I/we hereby release Give Kids the World, Inc. and all of its agents, officers, directors, servants, and employees from any liability whatsoever in connection with the preparation, execution, and fulfillment of said wish, on behalf of ourselves, the above named wish child and all other participants. The scope of this release shall include, but not be limited to, damages or losses or injuries encountered in connection with transportation, food, lodging, medical concerns (physical and emotional), entertainment, photographs and physical injury of any kind . . .

I/we further agree to hold harmless and to release Give Kids the World, Inc. from and against any and all claims and causes of action of every kind arising from any and all physical or emotional injuries and/or damages which may happen to me/us . . . 9

(Emphasis added.)  While at the resort, Ms. Sanislo stepped onto a wheelchair lift that malfunctioned, causing her to fall and sustain injuries to her hip and back.10  Ms. Sanislo filed suit.

Give Kids the World, Inc. filed a motion for summary judgment based upon the language of the exculpatory clause, which the trial court denied.11  The Sanislos prevailed at the trial court level and Give Kids the World, Inc. appealed.12  The Fifth District Court of Appeal, rejecting decades of jurisprudence from Florida’s other District Courts of Appeal, reversed the trial court’s denial of the defendant’s motion for summary judgment and found that the language of the exculpatory clause was unambiguous and enforceable, despite the lack of any reference to the terms “negligence” or “negligent acts.”13  This presented a conflict among the District Courts of Appeal on an important issue of law.

In a landmark 4-3 decision, the Florida Supreme Court held that the absence of the words “negligence” or “negligent acts” in the exculpatory clause did not render the agreement per se ineffective to bar a negligence claim.  In so holding, the Court reasoned that the term “liability” was more readily understandable than “negligence” to an ordinary and knowledgeable person.14  Thus, an agreement that expressly relieved a party from “any liability whatsoever” and which also provided that the scope of the exculpatory agreement included “damages or losses or injuries” could be enforceable even though it did not reference the term “negligence.”15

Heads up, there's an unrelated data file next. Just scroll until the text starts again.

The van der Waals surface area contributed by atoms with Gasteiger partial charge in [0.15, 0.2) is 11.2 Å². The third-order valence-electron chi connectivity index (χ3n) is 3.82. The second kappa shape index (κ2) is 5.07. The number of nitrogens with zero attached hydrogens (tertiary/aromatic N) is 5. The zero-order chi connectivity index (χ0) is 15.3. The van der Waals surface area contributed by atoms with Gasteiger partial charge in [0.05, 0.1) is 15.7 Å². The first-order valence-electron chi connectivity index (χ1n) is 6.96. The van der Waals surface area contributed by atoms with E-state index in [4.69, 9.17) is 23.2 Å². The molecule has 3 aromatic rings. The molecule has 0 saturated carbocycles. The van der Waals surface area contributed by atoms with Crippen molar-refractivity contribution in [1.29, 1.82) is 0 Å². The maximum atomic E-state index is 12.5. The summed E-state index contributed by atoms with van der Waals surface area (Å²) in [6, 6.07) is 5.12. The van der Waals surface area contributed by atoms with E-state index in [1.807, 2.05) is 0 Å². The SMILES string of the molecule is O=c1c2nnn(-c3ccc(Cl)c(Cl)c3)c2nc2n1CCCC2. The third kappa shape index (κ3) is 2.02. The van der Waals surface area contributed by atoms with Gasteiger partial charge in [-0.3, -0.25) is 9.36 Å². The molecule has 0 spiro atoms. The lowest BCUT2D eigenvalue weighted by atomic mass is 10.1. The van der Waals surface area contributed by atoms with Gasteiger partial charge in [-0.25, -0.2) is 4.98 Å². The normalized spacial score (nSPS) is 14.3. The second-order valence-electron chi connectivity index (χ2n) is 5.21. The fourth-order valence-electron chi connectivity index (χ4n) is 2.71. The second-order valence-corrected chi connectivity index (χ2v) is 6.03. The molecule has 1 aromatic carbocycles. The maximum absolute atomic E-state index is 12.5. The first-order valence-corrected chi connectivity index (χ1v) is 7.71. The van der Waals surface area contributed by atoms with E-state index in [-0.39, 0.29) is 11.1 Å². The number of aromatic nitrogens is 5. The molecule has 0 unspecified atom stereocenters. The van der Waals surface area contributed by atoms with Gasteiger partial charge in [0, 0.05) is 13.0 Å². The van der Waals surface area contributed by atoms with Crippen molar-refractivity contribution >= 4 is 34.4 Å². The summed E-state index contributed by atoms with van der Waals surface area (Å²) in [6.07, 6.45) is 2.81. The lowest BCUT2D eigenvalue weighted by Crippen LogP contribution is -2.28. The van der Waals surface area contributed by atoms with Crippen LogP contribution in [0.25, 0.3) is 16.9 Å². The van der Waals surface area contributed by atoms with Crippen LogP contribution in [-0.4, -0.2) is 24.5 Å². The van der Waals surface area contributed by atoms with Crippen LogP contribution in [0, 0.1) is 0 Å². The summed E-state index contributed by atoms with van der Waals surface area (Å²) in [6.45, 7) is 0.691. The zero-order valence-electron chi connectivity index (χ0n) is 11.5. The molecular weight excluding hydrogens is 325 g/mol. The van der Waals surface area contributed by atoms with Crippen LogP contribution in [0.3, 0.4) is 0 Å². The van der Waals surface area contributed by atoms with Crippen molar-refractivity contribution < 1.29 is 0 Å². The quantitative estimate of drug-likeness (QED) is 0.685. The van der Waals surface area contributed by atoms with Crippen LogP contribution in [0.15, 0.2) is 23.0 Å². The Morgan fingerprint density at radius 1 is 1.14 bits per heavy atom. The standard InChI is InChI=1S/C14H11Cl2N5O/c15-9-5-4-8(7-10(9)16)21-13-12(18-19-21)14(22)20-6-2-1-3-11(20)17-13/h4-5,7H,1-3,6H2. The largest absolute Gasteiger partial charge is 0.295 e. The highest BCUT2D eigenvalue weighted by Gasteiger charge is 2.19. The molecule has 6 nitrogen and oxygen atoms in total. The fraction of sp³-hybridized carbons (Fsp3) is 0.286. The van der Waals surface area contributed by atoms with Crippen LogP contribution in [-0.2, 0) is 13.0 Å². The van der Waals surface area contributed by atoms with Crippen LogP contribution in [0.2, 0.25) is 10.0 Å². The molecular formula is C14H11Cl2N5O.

Although Sanislo appears on its face to broaden the enforceability of pre-injury releases, the fact remains that exculpatory clauses are in derogation of common law and public policy and will, therefore, continue to be strictly construed by our courts.  In fact, the United States District Court for the Southern District of Florida has already observed that Sanislo may have limited applicability based upon the Florida Supreme Court’s note that it was important to its decision that the activities at issue in the Sanislo case “were not inherently dangerous.”16  Nonetheless, Sanislo represents a significant and perhaps promising departure from decades of jurisprudence that could have a positive impact on the fitness, travel and entertainment industries’ abilities to limit potential exposure to personal injury claims.



1      Applegate v. Cable Water Ski, L.C., 974 So.2d 1112, 1114 (Fla. 5th DCA 2008).
2      Ivey Plants, Inc. v. FMC Corp., 282 So.2d 205, 208 (Fla. 4th DCA 1973).
3      Cain v. Banka, 932 So.2d 575, 578 (Fla. 5th DCA 2006).
4      Levine v. A. Madley Corp., 516 So.2d 1101 (Fla. 1st DCA 1987); Van Tuyn v. Zurich Am. Ins. Co., 447 So.2d 318 (Fla. 4th DCA 1984); Goyings v. Jack & Ruth Eckerd Found., 403 So.2d 1144 (Fla. 2d DCA 1981).
5      Id.
6      Sanislo v. Give Kids the World, Inc., 157 So.3d 256 (Fla. 2015).
7      Id. at 258.
8      Id.
9      Id. at 259.
10     Id.
11     Id.
12     Id.
13     Id.
14     Id. at 260.
15     Id. at 270.
16     Salas v. Schachter, 2015 WL 7007803, at *2 (S.D. Fla. 2015) quoting Sanislo, 157 So.3d at 271.



The Legal Implications of Cell Phone Use While Driving

By Melissa D. Crowley, Esq.

As the prevalence of sending emails, texting, posting on social networks, and making calls from smartphones while driving has increased, the legal implications for doing so has increased as well. One government study found that more than two-thirds of adult drivers in the United States reported talking on their cell phones while driving and nearly one-third of United States adult drivers sent or read a text or email while driving in the preceding thirty days.1 In 2014, the National Safety Council reported that cell phone use while driving causes distractions that result in over 1 in 4 car accidents in the United States.2 Not surprisingly, a simple internet search reveals a number of plaintiff’s attorneys who advertise that it may be possible in some cases to make a punitive damages claim against a driver when use of a cellular device at the time an accident becomes evident.